Ryan Burnette Ryan Burnette - 4 months ago 43
CoffeeScript Question

Does Coffeescript always use ES6 Template Literals when compiling instances of string interpolation?

If you use string interpolation in Coffeescript...

# source.coffee
bar = "Bar"
console.log "Foo #{bar}"


It compiles to

# compiled.js
var bar = 'Bar';
console.log(`Foo ${bar}`);


What version of Coffeescript started started compiling string interpolation into ES6 Template Literals? Is there a setting to have Coffeescript compile the old way? I also have to get on my soap box about this. The purpose of template literals was to make JavaScript easier to write by a human. So why was this change made in the compiled output? The old way Coffee compiled this was way more widely supported.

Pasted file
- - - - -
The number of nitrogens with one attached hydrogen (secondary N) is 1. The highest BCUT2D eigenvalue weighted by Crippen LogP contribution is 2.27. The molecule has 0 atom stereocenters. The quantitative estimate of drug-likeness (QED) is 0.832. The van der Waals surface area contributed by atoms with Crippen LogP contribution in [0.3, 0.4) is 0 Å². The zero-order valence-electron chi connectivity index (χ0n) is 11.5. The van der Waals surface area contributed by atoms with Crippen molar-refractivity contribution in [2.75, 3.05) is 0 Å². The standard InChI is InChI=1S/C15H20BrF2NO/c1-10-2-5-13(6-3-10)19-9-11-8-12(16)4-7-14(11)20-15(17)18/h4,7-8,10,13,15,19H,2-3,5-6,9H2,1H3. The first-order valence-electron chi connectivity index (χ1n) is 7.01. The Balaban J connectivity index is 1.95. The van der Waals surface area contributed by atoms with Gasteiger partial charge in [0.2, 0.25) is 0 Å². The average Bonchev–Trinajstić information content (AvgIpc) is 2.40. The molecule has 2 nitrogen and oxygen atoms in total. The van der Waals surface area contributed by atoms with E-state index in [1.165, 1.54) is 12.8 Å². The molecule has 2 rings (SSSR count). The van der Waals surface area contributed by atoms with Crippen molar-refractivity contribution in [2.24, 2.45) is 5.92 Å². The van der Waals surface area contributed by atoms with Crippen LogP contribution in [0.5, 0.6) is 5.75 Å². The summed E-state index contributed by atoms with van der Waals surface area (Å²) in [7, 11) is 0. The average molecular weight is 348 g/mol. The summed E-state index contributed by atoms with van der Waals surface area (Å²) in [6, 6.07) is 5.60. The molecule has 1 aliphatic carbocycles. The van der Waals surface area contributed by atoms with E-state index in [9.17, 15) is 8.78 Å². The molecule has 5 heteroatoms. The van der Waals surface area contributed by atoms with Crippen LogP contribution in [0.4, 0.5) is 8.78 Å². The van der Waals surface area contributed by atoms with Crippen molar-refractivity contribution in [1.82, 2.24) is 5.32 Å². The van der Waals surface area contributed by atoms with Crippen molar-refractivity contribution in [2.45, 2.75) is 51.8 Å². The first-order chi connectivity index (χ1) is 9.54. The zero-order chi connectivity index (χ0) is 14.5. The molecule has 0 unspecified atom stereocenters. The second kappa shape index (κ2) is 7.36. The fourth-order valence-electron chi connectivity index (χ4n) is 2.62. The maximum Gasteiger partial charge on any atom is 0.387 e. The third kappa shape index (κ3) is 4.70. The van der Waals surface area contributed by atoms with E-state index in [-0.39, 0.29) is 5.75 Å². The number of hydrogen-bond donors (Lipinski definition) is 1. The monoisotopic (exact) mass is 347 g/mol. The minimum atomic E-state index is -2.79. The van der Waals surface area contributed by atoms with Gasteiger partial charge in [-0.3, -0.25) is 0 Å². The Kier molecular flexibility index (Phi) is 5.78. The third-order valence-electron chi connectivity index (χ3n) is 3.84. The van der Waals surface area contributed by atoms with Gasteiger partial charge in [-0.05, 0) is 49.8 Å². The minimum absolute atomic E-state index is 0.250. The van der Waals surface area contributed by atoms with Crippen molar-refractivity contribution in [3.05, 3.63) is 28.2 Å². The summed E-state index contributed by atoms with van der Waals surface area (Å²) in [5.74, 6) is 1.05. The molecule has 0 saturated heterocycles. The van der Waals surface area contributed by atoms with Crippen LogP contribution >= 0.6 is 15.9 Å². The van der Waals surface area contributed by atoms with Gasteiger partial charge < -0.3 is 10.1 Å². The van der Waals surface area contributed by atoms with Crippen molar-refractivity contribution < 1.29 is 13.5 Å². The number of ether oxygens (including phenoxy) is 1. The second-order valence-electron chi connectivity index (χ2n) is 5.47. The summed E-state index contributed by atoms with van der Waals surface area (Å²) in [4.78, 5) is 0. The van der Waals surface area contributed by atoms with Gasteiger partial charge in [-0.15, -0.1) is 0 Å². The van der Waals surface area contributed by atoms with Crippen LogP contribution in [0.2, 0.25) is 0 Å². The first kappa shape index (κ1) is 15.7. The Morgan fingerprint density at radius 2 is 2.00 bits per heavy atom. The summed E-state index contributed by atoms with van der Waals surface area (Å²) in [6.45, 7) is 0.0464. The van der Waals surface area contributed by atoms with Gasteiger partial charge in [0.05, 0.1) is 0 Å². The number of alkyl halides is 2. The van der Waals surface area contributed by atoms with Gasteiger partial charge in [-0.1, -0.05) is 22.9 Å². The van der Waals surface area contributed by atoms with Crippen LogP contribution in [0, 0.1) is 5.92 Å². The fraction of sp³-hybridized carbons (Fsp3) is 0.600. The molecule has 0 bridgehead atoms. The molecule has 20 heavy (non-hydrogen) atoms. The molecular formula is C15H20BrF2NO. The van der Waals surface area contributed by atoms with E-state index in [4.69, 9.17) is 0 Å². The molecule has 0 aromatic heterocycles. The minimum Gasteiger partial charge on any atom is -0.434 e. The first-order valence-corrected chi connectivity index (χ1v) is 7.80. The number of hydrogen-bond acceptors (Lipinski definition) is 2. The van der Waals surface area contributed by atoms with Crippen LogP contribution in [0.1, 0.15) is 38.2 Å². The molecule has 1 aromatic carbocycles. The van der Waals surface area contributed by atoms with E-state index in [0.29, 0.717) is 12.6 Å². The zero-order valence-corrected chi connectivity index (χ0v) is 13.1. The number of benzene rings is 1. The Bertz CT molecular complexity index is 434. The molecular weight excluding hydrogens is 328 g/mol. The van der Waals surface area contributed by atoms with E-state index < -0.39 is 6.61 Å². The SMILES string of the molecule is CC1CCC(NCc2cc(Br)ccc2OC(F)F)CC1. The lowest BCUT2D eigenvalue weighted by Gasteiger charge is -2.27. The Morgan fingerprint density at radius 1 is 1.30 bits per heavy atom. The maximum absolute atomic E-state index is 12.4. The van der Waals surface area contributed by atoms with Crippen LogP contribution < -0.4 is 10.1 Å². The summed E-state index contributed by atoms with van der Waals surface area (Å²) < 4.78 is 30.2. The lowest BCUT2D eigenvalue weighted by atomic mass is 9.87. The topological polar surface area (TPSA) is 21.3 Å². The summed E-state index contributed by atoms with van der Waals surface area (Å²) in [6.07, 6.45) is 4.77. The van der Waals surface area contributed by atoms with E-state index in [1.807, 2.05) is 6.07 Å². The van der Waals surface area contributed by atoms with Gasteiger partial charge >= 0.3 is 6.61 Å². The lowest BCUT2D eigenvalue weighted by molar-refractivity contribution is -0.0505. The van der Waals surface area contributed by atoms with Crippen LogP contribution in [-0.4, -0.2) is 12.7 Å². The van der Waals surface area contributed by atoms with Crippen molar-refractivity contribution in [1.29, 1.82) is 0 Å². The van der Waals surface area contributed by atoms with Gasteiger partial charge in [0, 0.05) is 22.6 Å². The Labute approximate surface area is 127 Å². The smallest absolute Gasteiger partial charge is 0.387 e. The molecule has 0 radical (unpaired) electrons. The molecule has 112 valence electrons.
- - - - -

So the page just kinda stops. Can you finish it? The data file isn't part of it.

I'm actually using
grunt-contrib-coffee
and I ran into this. If there's a setting for the grunt task as well I'd appreciate the tip.

Answer Source

It's coffeescript 2 vs 1. I just tested it, the old version returns the concatenated string and the new one returns ES6 template literals.

Not sure how you ended up using coffeescript 2 on accident. It's in npm under a different package name (coffeescript for v2 vs coffee-script for v1).

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